The holiday season can get a bit frantic. Come Thursday, it becomes a major snowball rolling down a very steep mountain. How is it almost December?? Last holiday season I thought I was prepared by shopping for presents early, but thatâ€™s only part of the seasonal stress. I ended up not sending out holiday cards because I never got my act together.
I learned about cabi in 2011 when my friend became a stylist. This year, I really got to know cabi and the people behind the brand. I was invited to attend cabi Conversations where I chatted all night with founders and staff of cabi. I was also invited to attend Scoop, cabiâ€™s twice-yearly conference that includes Stylist training and a fashion show of the upcoming clothing collection. However, I hadn't attended a cabi fashion experience since 2011â€Ś until this past weekend.
This week I worked on being kinder to myself and more realistic. Itâ€™s still hard. When youâ€™ve dreamed of doing something for years and have so many ideas in your head AND youâ€™ve spent the past two decades working your ass off always more than 40 hours a weekâ€Ś well, itâ€™s an hourly struggle to rein it in. This week I spent time with people. Wednesday, my mom has a shed put in her backyard and I came over to keep her company and to see it being installed.
Muck Rack makes it simple to find people, tweets, or articles that mention any name, keyword, company, hashtag etc. We've compiled this guide to help you make the most of your search.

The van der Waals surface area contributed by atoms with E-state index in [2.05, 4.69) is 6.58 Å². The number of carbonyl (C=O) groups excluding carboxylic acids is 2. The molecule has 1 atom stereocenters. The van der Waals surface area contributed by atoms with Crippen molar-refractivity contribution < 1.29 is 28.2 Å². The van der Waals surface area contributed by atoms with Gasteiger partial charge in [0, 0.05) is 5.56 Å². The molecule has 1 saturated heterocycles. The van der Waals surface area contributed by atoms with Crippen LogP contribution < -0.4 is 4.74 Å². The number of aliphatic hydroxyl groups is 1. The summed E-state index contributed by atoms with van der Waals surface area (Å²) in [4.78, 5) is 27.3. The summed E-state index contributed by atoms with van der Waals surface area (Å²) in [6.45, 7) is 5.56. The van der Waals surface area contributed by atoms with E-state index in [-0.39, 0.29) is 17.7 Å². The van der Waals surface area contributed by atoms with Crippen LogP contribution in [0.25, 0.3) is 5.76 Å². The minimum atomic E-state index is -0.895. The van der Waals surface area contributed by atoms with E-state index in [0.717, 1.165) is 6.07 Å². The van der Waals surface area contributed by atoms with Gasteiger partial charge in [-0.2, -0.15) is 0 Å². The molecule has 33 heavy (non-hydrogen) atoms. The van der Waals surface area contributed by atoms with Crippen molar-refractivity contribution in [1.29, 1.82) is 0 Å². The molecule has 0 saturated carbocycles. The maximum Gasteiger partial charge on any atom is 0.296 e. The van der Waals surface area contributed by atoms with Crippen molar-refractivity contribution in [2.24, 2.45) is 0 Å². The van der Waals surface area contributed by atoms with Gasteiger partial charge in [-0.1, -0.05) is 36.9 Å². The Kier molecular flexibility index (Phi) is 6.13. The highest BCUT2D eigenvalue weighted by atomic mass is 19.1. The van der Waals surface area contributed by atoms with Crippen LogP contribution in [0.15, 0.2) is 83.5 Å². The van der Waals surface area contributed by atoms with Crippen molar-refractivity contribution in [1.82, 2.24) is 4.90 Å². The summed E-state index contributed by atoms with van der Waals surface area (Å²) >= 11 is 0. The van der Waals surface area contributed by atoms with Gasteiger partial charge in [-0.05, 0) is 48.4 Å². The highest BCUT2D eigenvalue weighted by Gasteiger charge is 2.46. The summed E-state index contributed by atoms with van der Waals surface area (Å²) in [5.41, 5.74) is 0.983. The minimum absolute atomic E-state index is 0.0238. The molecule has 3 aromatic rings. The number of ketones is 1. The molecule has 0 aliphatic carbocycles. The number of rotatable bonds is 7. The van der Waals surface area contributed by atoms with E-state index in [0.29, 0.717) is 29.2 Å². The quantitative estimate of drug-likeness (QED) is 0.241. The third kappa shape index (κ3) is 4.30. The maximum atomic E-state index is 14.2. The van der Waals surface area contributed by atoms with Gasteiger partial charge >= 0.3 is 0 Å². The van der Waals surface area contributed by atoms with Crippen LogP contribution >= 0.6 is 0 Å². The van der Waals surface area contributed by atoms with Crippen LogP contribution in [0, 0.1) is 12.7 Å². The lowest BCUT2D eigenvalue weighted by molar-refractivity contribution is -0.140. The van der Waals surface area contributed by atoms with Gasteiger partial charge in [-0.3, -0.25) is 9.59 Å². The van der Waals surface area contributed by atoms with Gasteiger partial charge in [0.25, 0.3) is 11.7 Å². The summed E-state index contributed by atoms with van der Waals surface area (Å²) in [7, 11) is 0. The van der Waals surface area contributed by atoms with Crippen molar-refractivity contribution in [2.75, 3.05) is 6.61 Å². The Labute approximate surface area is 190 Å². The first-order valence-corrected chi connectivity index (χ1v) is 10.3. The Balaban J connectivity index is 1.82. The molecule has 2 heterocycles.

Selecting a term
Start searching tweets, articles from media outlets, articles mentioned in tweets, journalists'
names, titles and bios with some suggested searches:
Companies or Topics (e.g. iPhone, Microsoft)
Phrases (e.g. "cloud computing") — use quotes to keep the terms together
Twitter handles (e.g. @username) — returns those who have mentioned or replied to
Names (e.g. "David Pogue")
Hashtags (e.g. #sxsw, #london2012)
Bio details (e.g. vegan, Olympics, father)
Muck Rack's Advanced Search allows for many boolean operators.
Find results that mention multiple specified terms, use AND or
+. For example, ensure each result contains both Elon Musk and Mark Zuckerberg by
searching Musk AND Zuckerberg or Musk + Zuckerberg.
Use the operators OR or , to broaden your search when you'd like either of
multiple terms to appear in results. (This is the default behavior of our search when no operators
are used). For example, results will contain either cake or cookie by searching cake OR cookie or cake,cookie
Use NOT or - to subtract results from your search. For
example, searching Disney will yield results about the Walt Disney Company as well as Walt Disney
World Resort. To exclude mentions of Disney World, search for Disney -World or Disney
When using one of these operators with a phrase, enclose it in quotation marks. For example, you can
find results about smartphones excluding Apple's iPhone 4S by searching smartphone -"iPhone
Exact case matching or punctuation
If you're searching for a brand name or keyword that relies on specific punctuation marks or capitalization, you can
find results that match your exact query by adding matchcase: before the keyword you're searching for, like matchcase:E*TRADE .
Use parentheses to separate multiple
boolean phrases. For example, to find journalists talking about having fun in Disney World or
Disneyland, search for ("disney world" OR disneyland) AND fun.
An asterisk can be used to search for any variation of a root word truncated by the asterisk. For example, searching for admin* will return results for administrator, administration, administer, administered, etc.
A near operator is an AND operator where you can control the distance between the words. You can vary the distance the near operation uses by adding a forward slash and number (between 0-99) such as strawberries NEAR/10 "whipped cream", which means the strawberries must exist within 10 words of "whipped cream".